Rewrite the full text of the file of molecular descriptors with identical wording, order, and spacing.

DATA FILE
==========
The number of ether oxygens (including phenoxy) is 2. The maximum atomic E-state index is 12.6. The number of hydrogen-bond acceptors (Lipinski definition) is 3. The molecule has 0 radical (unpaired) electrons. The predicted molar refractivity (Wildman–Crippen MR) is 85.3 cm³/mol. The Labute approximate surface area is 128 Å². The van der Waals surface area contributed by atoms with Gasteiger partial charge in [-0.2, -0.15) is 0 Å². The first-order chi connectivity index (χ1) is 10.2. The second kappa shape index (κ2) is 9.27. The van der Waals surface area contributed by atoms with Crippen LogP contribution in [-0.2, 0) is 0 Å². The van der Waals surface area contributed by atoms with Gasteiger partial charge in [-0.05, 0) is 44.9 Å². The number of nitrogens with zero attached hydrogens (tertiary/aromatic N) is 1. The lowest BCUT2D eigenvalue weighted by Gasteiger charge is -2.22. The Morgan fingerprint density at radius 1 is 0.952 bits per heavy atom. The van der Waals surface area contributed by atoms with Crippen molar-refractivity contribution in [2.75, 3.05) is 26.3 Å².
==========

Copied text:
The number of ether oxygens (including phenoxy) is 2. The maximum atomic E-state index is 12.6. The number of hydrogen-bond acceptors (Lipinski definition) is 3. The molecule has 0 radical (unpaired) electrons. The predicted molar refractivity (Wildman–Crippen MR) is 85.3 cm³/mol. The Labute approximate surface area is 128 Å². The van der Waals surface area contributed by atoms with Gasteiger partial charge in [-0.2, -0.15) is 0 Å². The first-order chi connectivity index (χ1) is 10.2. The second kappa shape index (κ2) is 9.27. The van der Waals surface area contributed by atoms with Crippen LogP contribution in [-0.2, 0) is 0 Å². The van der Waals surface area contributed by atoms with Gasteiger partial charge in [-0.05, 0) is 44.9 Å². The number of nitrogens with zero attached hydrogens (tertiary/aromatic N) is 1. The lowest BCUT2D eigenvalue weighted by Gasteiger charge is -2.22. The Morgan fingerprint density at radius 1 is 0.952 bits per heavy atom. The van der Waals surface area contributed by atoms with Crippen molar-refractivity contribution in [2.75, 3.05) is 26.3 Å².